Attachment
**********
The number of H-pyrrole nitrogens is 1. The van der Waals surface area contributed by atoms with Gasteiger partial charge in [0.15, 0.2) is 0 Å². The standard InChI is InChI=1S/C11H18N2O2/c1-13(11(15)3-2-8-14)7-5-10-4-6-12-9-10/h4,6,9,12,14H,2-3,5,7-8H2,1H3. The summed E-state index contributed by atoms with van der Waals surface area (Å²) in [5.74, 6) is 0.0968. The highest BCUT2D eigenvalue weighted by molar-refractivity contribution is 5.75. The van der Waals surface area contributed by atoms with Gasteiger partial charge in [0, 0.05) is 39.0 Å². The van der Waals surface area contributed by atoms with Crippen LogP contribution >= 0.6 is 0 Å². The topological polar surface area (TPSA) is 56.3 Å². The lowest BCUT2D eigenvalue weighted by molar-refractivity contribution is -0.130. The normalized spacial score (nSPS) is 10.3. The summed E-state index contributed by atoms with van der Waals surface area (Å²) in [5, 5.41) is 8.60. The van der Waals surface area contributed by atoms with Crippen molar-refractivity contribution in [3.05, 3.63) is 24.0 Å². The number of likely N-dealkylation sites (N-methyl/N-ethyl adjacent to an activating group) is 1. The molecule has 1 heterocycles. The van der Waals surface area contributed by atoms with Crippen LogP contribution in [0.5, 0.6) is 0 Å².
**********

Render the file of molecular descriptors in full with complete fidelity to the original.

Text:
The number of H-pyrrole nitrogens is 1. The van der Waals surface area contributed by atoms with Gasteiger partial charge in [0.15, 0.2) is 0 Å². The standard InChI is InChI=1S/C11H18N2O2/c1-13(11(15)3-2-8-14)7-5-10-4-6-12-9-10/h4,6,9,12,14H,2-3,5,7-8H2,1H3. The summed E-state index contributed by atoms with van der Waals surface area (Å²) in [5.74, 6) is 0.0968. The highest BCUT2D eigenvalue weighted by molar-refractivity contribution is 5.75. The van der Waals surface area contributed by atoms with Gasteiger partial charge in [0, 0.05) is 39.0 Å². The van der Waals surface area contributed by atoms with Crippen LogP contribution >= 0.6 is 0 Å². The topological polar surface area (TPSA) is 56.3 Å². The lowest BCUT2D eigenvalue weighted by molar-refractivity contribution is -0.130. The normalized spacial score (nSPS) is 10.3. The summed E-state index contributed by atoms with van der Waals surface area (Å²) in [5, 5.41) is 8.60. The van der Waals surface area contributed by atoms with Crippen molar-refractivity contribution in [3.05, 3.63) is 24.0 Å². The number of likely N-dealkylation sites (N-methyl/N-ethyl adjacent to an activating group) is 1. The molecule has 1 heterocycles. The van der Waals surface area contributed by atoms with Crippen LogP contribution in [0.5, 0.6) is 0 Å².